–Littre’s– hernia sack’s containing strangulated Meckel’s diverticulum (congenital diverticulum in the distal ileum)
–Obturator– through the obturator canal. Typically there is pain along medial side of thigh in a thin woman.
–Sciatic– through the lesser sciatic foramen
–Sliding– contain a partially extraperitoneal structure e.g. caecum/ sigmoid colon. The sac does not completely surround the contents.
–Raised intra-abdominal pressure: chronic cough, constipation, urinary obstruction (prostatism), heavy lifting, ascites -past abdominal surgery, obesity, age
-Transversalis fascia and abdominal muscle weakness, diastasis recti (recti muscle separation)
-Prematurity is a risk factor for congenital indirect inguinal hernias in males due to patent procesus vaginalis.
-Femoral: female due to wider femoral canal
-Incisional hernias = surgical scar
-Inguinal hernias are the commonest type of hernia (25x more than femoral) and are far more common in men (8x).
-Indirect inguinal hernias occur in 4% of all male infants.
-Peak age for inguinal hernias in adults = 55-85 yrs.
-Femoral hernias are found more often in women (4x), especially in middle aged and elderly.
-True umbilical hernias occur in 4% of live births. More common in Afro-Caribbeans, Down-Syndrome, and congenital hypothyroidism.
-Lump/bulge that may be uncomfortable, though often not
-Obstructed GI hernias: vomiting, nausea, anorexia, constipation, colicky abdominal pain
–Painful if strangulated
-Palpable or visible lump/ bulge at characteristic site, often non-tender and soft
-Hernia may be reducible- able to be pushed back into place-or irreducible e.g. if incarcerated.
-May have a cough impulse- swelling expands upon coughing
-Auscultation may reveal bowels sounds within hernia
-Obstructed GI hernias: distended abdomen, ‘tinkling’ bowel sounds
-Tender, red, swollen hernia if strangulated
If acute with painful irreducible hernia: FBC, U&Es, clotting, Group and Save (if operation likely), ABG (metabolic acidosis in bowel ischaemia due to increased lactate)
–Abdominal X-ray: may show bowel obstruction, in emergency cases
Hernias can be diagnosed on clinical examination but may do imaging if doubt about nature of swelling.
–Ultrasound (may do CT): visualise hernia if a differential diagnosis is suspected.
–Herniogram: X-ray with contrast injected into peritoneal cavity, can be performed in elective cases where suspected
–Conservative: Asymptomatic hernias with a large neck may require no treatment.
Inguinal truss- belt that keeps reduced inguinal hernia from protruding (if unfit or unwilling for surgery).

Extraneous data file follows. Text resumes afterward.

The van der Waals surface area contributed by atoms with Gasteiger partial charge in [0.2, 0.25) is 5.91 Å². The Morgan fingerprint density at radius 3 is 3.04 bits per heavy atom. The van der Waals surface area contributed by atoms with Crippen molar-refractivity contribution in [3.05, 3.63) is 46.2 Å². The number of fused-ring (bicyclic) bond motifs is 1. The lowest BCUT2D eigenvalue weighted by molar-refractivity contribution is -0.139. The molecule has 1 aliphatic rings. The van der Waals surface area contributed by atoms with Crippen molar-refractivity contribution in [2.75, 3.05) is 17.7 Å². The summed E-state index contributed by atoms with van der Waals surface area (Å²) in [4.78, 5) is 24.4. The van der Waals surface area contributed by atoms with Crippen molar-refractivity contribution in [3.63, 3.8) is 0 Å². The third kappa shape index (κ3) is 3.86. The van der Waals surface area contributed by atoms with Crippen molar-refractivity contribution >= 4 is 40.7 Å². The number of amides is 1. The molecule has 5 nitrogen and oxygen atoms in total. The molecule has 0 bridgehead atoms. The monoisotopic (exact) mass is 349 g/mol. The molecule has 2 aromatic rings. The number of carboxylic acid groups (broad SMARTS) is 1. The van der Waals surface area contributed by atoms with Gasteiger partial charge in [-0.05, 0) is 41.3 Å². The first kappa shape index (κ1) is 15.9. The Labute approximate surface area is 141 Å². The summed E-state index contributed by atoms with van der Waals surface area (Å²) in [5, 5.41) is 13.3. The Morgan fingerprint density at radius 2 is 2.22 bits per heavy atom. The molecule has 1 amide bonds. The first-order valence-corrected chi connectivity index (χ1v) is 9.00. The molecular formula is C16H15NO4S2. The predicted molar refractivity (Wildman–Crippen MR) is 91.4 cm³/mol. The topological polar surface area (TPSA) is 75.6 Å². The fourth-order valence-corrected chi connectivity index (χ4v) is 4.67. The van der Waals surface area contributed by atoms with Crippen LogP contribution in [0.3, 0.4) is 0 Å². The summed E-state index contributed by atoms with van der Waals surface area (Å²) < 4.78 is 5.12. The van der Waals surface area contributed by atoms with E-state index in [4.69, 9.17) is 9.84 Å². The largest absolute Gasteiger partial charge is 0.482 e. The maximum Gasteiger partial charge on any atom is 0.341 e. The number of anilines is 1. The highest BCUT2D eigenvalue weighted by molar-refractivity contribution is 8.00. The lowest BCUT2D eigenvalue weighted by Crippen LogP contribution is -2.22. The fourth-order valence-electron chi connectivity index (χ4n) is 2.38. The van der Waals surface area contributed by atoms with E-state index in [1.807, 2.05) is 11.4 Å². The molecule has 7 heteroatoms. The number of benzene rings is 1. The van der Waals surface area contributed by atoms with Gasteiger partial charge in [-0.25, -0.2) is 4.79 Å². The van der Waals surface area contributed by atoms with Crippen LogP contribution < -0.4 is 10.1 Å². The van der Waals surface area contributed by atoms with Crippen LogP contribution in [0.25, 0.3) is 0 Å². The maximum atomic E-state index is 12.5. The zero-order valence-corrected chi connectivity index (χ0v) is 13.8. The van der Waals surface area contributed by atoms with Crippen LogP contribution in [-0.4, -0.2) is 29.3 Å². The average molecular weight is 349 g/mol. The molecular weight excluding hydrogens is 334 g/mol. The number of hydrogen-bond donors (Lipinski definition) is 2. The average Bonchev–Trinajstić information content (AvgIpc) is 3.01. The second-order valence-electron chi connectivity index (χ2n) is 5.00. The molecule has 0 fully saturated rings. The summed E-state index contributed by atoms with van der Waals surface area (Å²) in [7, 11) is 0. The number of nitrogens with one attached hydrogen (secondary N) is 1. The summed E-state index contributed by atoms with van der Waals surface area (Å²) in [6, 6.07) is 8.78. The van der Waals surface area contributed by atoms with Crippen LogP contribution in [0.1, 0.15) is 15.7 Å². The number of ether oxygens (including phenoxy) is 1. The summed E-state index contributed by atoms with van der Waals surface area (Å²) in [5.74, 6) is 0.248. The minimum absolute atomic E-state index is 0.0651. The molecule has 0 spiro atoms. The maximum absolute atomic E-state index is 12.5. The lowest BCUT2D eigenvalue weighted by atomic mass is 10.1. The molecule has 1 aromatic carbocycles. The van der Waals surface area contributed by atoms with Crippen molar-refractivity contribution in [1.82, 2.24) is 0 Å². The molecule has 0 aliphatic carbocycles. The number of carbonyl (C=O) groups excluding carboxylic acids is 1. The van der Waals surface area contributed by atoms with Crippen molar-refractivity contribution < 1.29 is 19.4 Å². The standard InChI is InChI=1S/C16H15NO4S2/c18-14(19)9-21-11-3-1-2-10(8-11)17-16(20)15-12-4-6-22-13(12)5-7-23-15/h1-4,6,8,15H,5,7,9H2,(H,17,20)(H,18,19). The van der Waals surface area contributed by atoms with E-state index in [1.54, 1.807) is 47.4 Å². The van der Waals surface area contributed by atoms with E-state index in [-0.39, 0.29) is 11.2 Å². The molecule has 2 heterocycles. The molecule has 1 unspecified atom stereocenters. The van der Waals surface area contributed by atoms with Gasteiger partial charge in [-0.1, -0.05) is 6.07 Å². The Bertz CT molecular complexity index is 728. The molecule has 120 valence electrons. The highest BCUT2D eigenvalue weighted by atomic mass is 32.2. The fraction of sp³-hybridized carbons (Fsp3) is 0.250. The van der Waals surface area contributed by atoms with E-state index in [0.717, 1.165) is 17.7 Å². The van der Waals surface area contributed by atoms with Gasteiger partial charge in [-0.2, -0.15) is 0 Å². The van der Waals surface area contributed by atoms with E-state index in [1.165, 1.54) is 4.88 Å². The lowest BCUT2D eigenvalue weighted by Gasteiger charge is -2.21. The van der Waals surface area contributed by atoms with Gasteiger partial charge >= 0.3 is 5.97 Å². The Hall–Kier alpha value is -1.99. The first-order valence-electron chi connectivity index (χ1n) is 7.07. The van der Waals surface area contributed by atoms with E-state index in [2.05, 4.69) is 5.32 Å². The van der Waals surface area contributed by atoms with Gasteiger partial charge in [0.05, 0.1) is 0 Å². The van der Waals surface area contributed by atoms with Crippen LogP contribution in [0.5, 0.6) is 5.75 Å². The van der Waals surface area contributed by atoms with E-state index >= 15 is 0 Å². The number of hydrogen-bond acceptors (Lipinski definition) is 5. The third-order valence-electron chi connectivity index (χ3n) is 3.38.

-if a long-standing hernia becomes painful and irreducible, try to reduce it to prevent strangulation and necrosis
–Emergency: resuscitation with rehydration and correction of electrolyte imbalances, placement of NG tube if vomiting, antibiotics if signs of sepsis and surgical repair as definitive treatment.
-elective correction indicated for symptomatic, narrow-necked or irreducible hernias
-diet (if overweight) and stop smoking pre-op
-principles involve dissection of the sac, observing and reducing the contents, excising the sac and repairing the defect e.g. with non-absorbable sutures or by using a mesh
-in mesh repairs, a polypropylene mesh reinforces the posterior wall
-surgery is fairly simple and can be performed as a day case
-can be performed open or laparoscopic ally
-emergency surgery needed for obstructed or strangulated hernias. Laparotomy with bowel resection may be indicated if gangrenous bowel is present within the hernia.
Herniotomy- ligation and excision of sac
Herniorrhaphy- repair of the hernia defect
-with congenital indirect inguinal hernias, surgical repair is required, but reinforcement of the posterior wall e.g. with a mesh, is not needed as the internal ring has not been chronically dilated.
-surgical repair of congenital umbilical hernia is rarely needed in children as most resolve by age 3
-strangulation (common in femoral hernias → bowel obstruction → bowel ischaemia → bowel gangrene- may necessitate surgical resection
-Amyand’s hernia = acute appendicitis is a right inguinal hernia
–complications of surgery:
-bleeding, wound/ mesh infection, seroma (pocket of clear serous fluid that sometimes develops after surgery), pain, haematoma
-damage to surrounding structures during repair-e.g. spermatic cord or ilioinguinal nerve in inguinal hernia repair, loss of sensation/ numbness over groin area on that side.
-scrotal or penile oedema, testicular ischaemia, osteitis pubis- in inguinal repair
-narrowing femoral vein during femoral hernia repair → venous thrombosis
Untreated, most hernias usually do not regress and may progressively enlarge. Umbilical hernias tend to regress by 2/3 years of age.
Patient can return to work after ≤ 2 weeks post-op if all well.
Hernias may recur after surgery. < 2% using mesh techniques.